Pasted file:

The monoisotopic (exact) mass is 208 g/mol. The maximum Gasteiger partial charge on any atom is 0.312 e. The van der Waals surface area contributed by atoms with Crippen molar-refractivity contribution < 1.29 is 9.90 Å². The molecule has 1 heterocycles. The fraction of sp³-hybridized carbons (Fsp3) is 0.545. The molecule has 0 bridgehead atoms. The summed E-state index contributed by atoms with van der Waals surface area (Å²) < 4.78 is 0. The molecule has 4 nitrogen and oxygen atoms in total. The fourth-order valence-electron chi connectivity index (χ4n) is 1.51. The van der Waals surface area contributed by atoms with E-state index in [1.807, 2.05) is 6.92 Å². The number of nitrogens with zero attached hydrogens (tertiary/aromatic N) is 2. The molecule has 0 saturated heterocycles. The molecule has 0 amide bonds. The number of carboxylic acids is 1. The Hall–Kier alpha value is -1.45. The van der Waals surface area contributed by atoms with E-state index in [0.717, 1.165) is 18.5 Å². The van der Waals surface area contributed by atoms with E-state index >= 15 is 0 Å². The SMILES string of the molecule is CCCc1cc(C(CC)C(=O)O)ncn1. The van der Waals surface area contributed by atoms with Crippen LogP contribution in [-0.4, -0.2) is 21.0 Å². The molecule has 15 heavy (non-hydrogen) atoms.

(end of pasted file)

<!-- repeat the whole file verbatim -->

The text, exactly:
The monoisotopic (exact) mass is 208 g/mol. The maximum Gasteiger partial charge on any atom is 0.312 e. The van der Waals surface area contributed by atoms with Crippen molar-refractivity contribution < 1.29 is 9.90 Å². The molecule has 1 heterocycles. The fraction of sp³-hybridized carbons (Fsp3) is 0.545. The molecule has 0 bridgehead atoms. The summed E-state index contributed by atoms with van der Waals surface area (Å²) < 4.78 is 0. The molecule has 4 nitrogen and oxygen atoms in total. The fourth-order valence-electron chi connectivity index (χ4n) is 1.51. The van der Waals surface area contributed by atoms with E-state index in [1.807, 2.05) is 6.92 Å². The number of nitrogens with zero attached hydrogens (tertiary/aromatic N) is 2. The molecule has 0 saturated heterocycles. The molecule has 0 amide bonds. The number of carboxylic acids is 1. The Hall–Kier alpha value is -1.45. The van der Waals surface area contributed by atoms with E-state index in [0.717, 1.165) is 18.5 Å². The van der Waals surface area contributed by atoms with E-state index >= 15 is 0 Å². The SMILES string of the molecule is CCCc1cc(C(CC)C(=O)O)ncn1. The van der Waals surface area contributed by atoms with Crippen LogP contribution in [-0.4, -0.2) is 21.0 Å². The molecule has 15 heavy (non-hydrogen) atoms.